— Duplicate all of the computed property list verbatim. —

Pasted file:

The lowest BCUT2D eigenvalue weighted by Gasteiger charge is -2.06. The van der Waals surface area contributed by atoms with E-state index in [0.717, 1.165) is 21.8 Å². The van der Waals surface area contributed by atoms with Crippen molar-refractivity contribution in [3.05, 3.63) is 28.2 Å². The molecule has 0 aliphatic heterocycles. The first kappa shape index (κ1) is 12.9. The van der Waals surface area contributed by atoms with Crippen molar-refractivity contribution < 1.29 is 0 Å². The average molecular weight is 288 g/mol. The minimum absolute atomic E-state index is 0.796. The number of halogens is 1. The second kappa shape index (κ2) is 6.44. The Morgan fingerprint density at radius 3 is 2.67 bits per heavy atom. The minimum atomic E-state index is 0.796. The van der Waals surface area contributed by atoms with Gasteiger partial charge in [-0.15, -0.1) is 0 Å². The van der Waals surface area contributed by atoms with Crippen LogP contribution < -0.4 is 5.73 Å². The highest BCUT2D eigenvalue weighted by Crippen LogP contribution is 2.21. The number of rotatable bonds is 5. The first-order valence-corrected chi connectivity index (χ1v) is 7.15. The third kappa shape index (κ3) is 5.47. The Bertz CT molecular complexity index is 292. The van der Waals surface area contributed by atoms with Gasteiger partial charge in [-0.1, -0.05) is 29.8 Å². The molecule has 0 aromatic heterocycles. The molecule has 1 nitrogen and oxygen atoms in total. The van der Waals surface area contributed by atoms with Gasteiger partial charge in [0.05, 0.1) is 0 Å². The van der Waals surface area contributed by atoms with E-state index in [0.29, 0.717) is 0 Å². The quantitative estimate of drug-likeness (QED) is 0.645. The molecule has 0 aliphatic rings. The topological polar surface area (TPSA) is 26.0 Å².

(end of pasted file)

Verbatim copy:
The lowest BCUT2D eigenvalue weighted by Gasteiger charge is -2.06. The van der Waals surface area contributed by atoms with E-state index in [0.717, 1.165) is 21.8 Å². The van der Waals surface area contributed by atoms with Crippen molar-refractivity contribution in [3.05, 3.63) is 28.2 Å². The molecule has 0 aliphatic heterocycles. The first kappa shape index (κ1) is 12.9. The van der Waals surface area contributed by atoms with Crippen molar-refractivity contribution < 1.29 is 0 Å². The average molecular weight is 288 g/mol. The minimum absolute atomic E-state index is 0.796. The number of halogens is 1. The second kappa shape index (κ2) is 6.44. The Morgan fingerprint density at radius 3 is 2.67 bits per heavy atom. The minimum atomic E-state index is 0.796. The van der Waals surface area contributed by atoms with Gasteiger partial charge in [-0.15, -0.1) is 0 Å². The van der Waals surface area contributed by atoms with Crippen LogP contribution < -0.4 is 5.73 Å². The highest BCUT2D eigenvalue weighted by Crippen LogP contribution is 2.21. The number of rotatable bonds is 5. The first-order valence-corrected chi connectivity index (χ1v) is 7.15. The third kappa shape index (κ3) is 5.47. The Bertz CT molecular complexity index is 292. The van der Waals surface area contributed by atoms with Gasteiger partial charge in [-0.1, -0.05) is 29.8 Å². The molecule has 0 aromatic heterocycles. The molecule has 1 nitrogen and oxygen atoms in total. The van der Waals surface area contributed by atoms with Gasteiger partial charge in [0.05, 0.1) is 0 Å². The van der Waals surface area contributed by atoms with E-state index in [0.29, 0.717) is 0 Å². The quantitative estimate of drug-likeness (QED) is 0.645. The molecule has 0 aliphatic rings. The topological polar surface area (TPSA) is 26.0 Å².